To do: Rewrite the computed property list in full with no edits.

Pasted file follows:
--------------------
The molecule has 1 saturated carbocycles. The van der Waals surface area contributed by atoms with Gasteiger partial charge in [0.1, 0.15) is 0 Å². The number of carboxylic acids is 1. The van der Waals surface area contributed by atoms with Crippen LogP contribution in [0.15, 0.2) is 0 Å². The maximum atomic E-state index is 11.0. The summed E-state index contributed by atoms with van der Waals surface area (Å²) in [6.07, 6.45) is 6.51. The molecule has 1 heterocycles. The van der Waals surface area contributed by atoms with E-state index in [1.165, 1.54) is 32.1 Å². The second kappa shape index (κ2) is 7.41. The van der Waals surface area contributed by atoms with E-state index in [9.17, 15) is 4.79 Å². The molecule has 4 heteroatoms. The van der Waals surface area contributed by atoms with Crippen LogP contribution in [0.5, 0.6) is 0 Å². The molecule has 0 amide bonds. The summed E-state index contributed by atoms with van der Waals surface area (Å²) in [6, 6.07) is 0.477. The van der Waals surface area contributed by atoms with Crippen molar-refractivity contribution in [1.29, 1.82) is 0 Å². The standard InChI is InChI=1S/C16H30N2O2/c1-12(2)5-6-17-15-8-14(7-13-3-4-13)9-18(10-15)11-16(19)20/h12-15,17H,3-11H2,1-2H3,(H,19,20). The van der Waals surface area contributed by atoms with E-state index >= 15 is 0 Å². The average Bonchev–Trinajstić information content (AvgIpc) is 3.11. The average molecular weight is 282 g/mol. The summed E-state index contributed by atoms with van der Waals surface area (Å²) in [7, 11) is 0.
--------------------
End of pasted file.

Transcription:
The molecule has 1 saturated carbocycles. The van der Waals surface area contributed by atoms with Gasteiger partial charge in [0.1, 0.15) is 0 Å². The number of carboxylic acids is 1. The van der Waals surface area contributed by atoms with Crippen LogP contribution in [0.15, 0.2) is 0 Å². The maximum atomic E-state index is 11.0. The summed E-state index contributed by atoms with van der Waals surface area (Å²) in [6.07, 6.45) is 6.51. The molecule has 1 heterocycles. The van der Waals surface area contributed by atoms with E-state index in [1.165, 1.54) is 32.1 Å². The second kappa shape index (κ2) is 7.41. The van der Waals surface area contributed by atoms with E-state index in [9.17, 15) is 4.79 Å². The molecule has 4 heteroatoms. The van der Waals surface area contributed by atoms with Crippen LogP contribution in [0.5, 0.6) is 0 Å². The molecule has 0 amide bonds. The summed E-state index contributed by atoms with van der Waals surface area (Å²) in [6, 6.07) is 0.477. The van der Waals surface area contributed by atoms with Crippen molar-refractivity contribution in [1.29, 1.82) is 0 Å². The standard InChI is InChI=1S/C16H30N2O2/c1-12(2)5-6-17-15-8-14(7-13-3-4-13)9-18(10-15)11-16(19)20/h12-15,17H,3-11H2,1-2H3,(H,19,20). The van der Waals surface area contributed by atoms with E-state index >= 15 is 0 Å². The average Bonchev–Trinajstić information content (AvgIpc) is 3.11. The average molecular weight is 282 g/mol. The summed E-state index contributed by atoms with van der Waals surface area (Å²) in [7, 11) is 0.